As in, the dining room is now where the family room used to be and the family room is now where the dining room used to be.
I moved everything but the fireplace and I rehung every picture, basket, and random thing I’ve ever hung on the walls in both rooms. I even managed to rustle up some pictures of the Last Harris Baby and get her preciousness framed and on the wall. Sad it’s taken five years to get her a place on the wall, huh?
I don’t know about you, but when my life feels out of sorts and things are beyond my control, I do one of two things: I move the house around or I bang around in the kitchen. Sometimes, I do both. At the same time.
And if I’m honest with you, life is feeling out of sorts right now. Not out of sorts in a bad way. Just out of sorts.
Last week as Thad and I were wrestling with an issue, I looked at him and said, “I’m not who I used to be, but some days, I’m not so sure I know exactly who I am. I mean, I know who I am in Jesus, but I don’t think I know this new person He is making me to be. I don’t know what to do with her or her gifts. And I especially don’t know what to do with who other people say she is or what they say she is called to do. I wanna sneak away to a monastery so I can think. Alone.”
He just looked at me over the rim of his reading glasses and mumbled a response that let me know he was hearing the words coming out of my mouth but had no answer for them.
I think he had no idea what to do with the monastery bit.
Last summer, after years and years of homeschooling our wild tribe of people, we felt Jesus moving us to put our children in public school. Our decision to homeschool the first few kids was made because it was easier to keep the family in a workable schedule while Thad was in seminary. After moving to Rocky Mount, we continued to homeschool because we felt we needed time to assimilate into a new life. Thad was working a full-time job in a field that was new to him. We were planting a church in our home. I was providing full-time care for 3 children in our home, trying to grapple with a call to write, and wading into intentional neighboring.
Life was full and new and FULL.
So we homeschooled again to maintain the fullness of life and in all of the fullness of life, we felt Jesus asking us to trust Him with our children by placing them in public school. Jesus had called us to live on Avent, among the people here, and He was inviting us to be all in. He was inviting us to taste and see His goodness in a new way. He was inviting us to deeper community with a new people that we might know Him more intimately.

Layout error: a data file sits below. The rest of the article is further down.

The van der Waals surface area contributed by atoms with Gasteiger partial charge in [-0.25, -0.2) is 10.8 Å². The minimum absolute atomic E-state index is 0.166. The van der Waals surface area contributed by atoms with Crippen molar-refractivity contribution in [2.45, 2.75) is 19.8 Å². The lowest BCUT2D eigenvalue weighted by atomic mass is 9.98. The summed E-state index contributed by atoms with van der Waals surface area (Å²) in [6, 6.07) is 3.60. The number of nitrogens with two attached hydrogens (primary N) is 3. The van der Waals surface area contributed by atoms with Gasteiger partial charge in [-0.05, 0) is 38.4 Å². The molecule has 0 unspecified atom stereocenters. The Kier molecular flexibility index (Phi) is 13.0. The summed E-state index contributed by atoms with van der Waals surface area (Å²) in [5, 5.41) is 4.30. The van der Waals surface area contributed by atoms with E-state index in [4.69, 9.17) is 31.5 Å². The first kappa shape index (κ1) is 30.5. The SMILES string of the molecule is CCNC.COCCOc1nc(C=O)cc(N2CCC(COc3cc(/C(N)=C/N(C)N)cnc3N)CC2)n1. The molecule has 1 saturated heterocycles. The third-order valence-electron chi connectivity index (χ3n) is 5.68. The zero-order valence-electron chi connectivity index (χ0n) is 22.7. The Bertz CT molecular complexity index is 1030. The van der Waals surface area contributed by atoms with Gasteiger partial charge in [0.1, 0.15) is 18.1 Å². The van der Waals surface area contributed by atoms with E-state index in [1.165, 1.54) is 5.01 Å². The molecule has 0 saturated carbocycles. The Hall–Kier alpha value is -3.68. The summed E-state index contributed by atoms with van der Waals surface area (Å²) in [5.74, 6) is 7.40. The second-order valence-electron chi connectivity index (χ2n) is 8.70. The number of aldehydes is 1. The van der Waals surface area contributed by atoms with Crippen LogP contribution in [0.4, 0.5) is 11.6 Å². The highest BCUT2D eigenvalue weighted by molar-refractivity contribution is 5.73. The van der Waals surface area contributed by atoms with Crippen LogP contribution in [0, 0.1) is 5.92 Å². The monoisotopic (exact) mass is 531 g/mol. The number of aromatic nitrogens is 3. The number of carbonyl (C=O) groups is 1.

After a few months of wrestling, we simply told Jesus yes. No questions asked.
In the fall of 2014, we bought our kids the standard gear and put them on two different buses going to two different schools. I cried when I watched them walk down the street to their bus stops and then came back inside and wrote this post and prayer.
And then I got up and washed a load of laundry.
I tell you all of this because as I’ve spent the last eight weeks making space for hospitality by preparing my heart to receive others, I’ve spent quite a bit of time sitting with feelings that stem from not quite knowing how to walk around in the new person I am becoming. As I’ve grown in Christ, some shifts have been immediately recognizable. But other shifts in my heart have come so slow and steady over time, that I am often surprised by my new heart’s response to things-
Which brings me back to why I opened the whole conversation about public school in the first place.
When we told Jesus yes to public school, we thought we were simply saying yes to being good neighbors. We had no idea that saying yes to public school meant that we were saying yes to every single thing Jesus would put before us while our children were in those schools.
And we had no idea that every yes would only tether us more to the new life Jesus was giving us.
Jesus has used our family’s involvement in public school to draw us into closer relationship with the people we have been called to love. He has used public school to school us in compassion and draw us into a deeper understanding of the plight of our neighbors who have no choice about where they live or how their children are educated. Public school has opened our eyes to social injustice. Public school has opened doors into the homes of our neighbors that were closed two years ago. It has enlarged our territory and our hearts.
But mostly, public school has been the medium Jesus has used to align our lives more closely with those who find themselves on the margins of life.
For me personally, it’s been in this alignment with my neighbors that I’ve fallen in love with Jesus.
But this alignment with my neighbors has also been the thing that has thrown the life I used to know and love all out of whack. It’s messed with all the pretty delusions I have about Christianity and what it means to follow Jesus. It’s widened the chasm between how I used to live and how much more I know about how Jesus desires for me to live. It has snatched the ignorance I once clung to and replaced it with a heavy burden for those whom I love.
And this is why I don’t quite know what to do in this new skin I’m wearing except to keep trusting Jesus to finish what He has begun in me.
But in the meantime, I’ll keep moving furniture and saying yes to everything Jesus invites me to.
His invitations rarely disappoint.